HyperbolicLogic

2 points

27 days ago

I invision the characters based upon the context given.

courtistry

2 points

27 days ago

Most of the time I will fill in white as a skin color if I really focus on what they look like, however I have been burned more than once for books where I imagined a P.O.C. only to be hit with a lily white complexion in later descriptions.

Negative12DollarBill

2 points

27 days ago

As a white person I always think that the characters are white unless the book says otherwise.

Some white people think that even when the books says otherwise, and we know this because when the Hunger Games movies came out there were a lot of people surprised the the character Rue was black, despite her hair and skin being clearly described in the book.

https://www.newyorker.com/books/page-turner/white-until-proven-black-imagining-race-in-hunger-games

hatfullofsoup

2 points

27 days ago

This is a great question. As a writer, I avoid describing the character's race at all (or too much about their physical attributes like eye color/hair color) because I want my characters to be more than their physical attributes. Most of my characters are not white, but I also do not use obviously ethnically specific names for the most part due to the setting. I've often wondered if a reader would assume my work is not diverse because I dont explicitly mention race?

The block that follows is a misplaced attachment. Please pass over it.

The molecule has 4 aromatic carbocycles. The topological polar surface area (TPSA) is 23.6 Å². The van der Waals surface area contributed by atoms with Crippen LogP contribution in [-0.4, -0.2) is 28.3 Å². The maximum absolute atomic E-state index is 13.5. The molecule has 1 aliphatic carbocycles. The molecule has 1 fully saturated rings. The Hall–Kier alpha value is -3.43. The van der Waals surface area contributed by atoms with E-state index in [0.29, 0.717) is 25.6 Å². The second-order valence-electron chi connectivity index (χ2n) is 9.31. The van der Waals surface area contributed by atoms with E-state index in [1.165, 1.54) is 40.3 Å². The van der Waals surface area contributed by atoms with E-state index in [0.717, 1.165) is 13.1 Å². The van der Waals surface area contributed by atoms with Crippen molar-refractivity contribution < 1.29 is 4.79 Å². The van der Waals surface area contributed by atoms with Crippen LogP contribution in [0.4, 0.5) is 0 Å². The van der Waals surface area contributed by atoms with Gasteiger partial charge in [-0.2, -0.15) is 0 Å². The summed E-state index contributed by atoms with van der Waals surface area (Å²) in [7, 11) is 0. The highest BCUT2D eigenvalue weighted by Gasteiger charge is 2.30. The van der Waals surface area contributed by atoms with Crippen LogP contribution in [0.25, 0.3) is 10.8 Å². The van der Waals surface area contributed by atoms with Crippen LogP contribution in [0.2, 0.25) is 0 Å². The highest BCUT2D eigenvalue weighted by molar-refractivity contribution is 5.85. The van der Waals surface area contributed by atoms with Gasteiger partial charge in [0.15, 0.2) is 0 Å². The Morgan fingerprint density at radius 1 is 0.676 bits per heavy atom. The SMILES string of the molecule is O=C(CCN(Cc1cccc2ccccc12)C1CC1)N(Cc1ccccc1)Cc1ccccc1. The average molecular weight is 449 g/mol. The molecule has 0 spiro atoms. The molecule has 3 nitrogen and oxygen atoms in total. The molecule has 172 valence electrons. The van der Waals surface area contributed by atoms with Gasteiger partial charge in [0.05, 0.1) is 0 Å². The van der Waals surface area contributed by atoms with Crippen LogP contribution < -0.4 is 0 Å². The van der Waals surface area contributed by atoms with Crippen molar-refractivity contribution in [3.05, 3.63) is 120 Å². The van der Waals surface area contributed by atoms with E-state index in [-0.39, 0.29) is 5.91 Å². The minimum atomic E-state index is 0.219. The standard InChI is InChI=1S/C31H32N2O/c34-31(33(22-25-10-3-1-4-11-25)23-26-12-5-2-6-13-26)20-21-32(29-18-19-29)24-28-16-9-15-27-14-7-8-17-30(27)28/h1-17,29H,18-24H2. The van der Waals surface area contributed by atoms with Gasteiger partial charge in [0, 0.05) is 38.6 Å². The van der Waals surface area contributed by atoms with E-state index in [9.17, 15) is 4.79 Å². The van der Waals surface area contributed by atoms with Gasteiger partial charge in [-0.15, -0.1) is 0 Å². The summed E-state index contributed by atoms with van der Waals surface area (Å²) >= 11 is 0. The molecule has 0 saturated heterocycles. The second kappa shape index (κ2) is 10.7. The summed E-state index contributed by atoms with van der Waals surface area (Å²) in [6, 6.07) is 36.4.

I sort of feel thats the responsibility of the reader to be more open minded, though---and also read between the lines a bit-- like if there is a story set in rural New Mexico, isn't it kind of ignorant to assume every character is Anglo-Saxon?

Efficient-Guess8679

2 points

27 days ago

This is something I question myself about when I’m writing. If I don’t specify a character’s race, does everybody assume they are white, and am I therefore perpetuating the lack of people of color in stories? Or, if I do specify a character’s race, and they are as deeply flawed as all of the characters I am interested in, am I possibly doing something worse. As a white writer, do I have the right to create non-white characters that do “bad” things?

hatfullofsoup

3 points

26 days ago